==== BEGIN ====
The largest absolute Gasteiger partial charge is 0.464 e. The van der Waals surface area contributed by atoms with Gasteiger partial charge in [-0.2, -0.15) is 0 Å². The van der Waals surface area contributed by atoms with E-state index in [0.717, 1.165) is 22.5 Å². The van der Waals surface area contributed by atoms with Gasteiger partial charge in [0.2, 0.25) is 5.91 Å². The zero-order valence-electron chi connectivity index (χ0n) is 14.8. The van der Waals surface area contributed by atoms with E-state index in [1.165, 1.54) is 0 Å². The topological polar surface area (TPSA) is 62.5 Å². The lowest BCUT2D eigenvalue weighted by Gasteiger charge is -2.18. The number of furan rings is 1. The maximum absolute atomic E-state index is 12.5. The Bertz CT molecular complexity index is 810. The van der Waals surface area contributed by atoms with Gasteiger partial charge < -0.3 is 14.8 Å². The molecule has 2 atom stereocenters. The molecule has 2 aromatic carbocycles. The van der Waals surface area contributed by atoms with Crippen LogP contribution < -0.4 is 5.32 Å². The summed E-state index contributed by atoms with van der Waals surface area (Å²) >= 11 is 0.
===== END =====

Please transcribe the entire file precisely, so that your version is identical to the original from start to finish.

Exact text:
The largest absolute Gasteiger partial charge is 0.464 e. The van der Waals surface area contributed by atoms with Gasteiger partial charge in [-0.2, -0.15) is 0 Å². The van der Waals surface area contributed by atoms with E-state index in [0.717, 1.165) is 22.5 Å². The van der Waals surface area contributed by atoms with Gasteiger partial charge in [0.2, 0.25) is 5.91 Å². The zero-order valence-electron chi connectivity index (χ0n) is 14.8. The van der Waals surface area contributed by atoms with E-state index in [1.165, 1.54) is 0 Å². The topological polar surface area (TPSA) is 62.5 Å². The lowest BCUT2D eigenvalue weighted by Gasteiger charge is -2.18. The number of furan rings is 1. The maximum absolute atomic E-state index is 12.5. The Bertz CT molecular complexity index is 810. The van der Waals surface area contributed by atoms with Gasteiger partial charge < -0.3 is 14.8 Å². The molecule has 2 atom stereocenters. The molecule has 2 aromatic carbocycles. The van der Waals surface area contributed by atoms with Crippen LogP contribution < -0.4 is 5.32 Å². The summed E-state index contributed by atoms with van der Waals surface area (Å²) >= 11 is 0.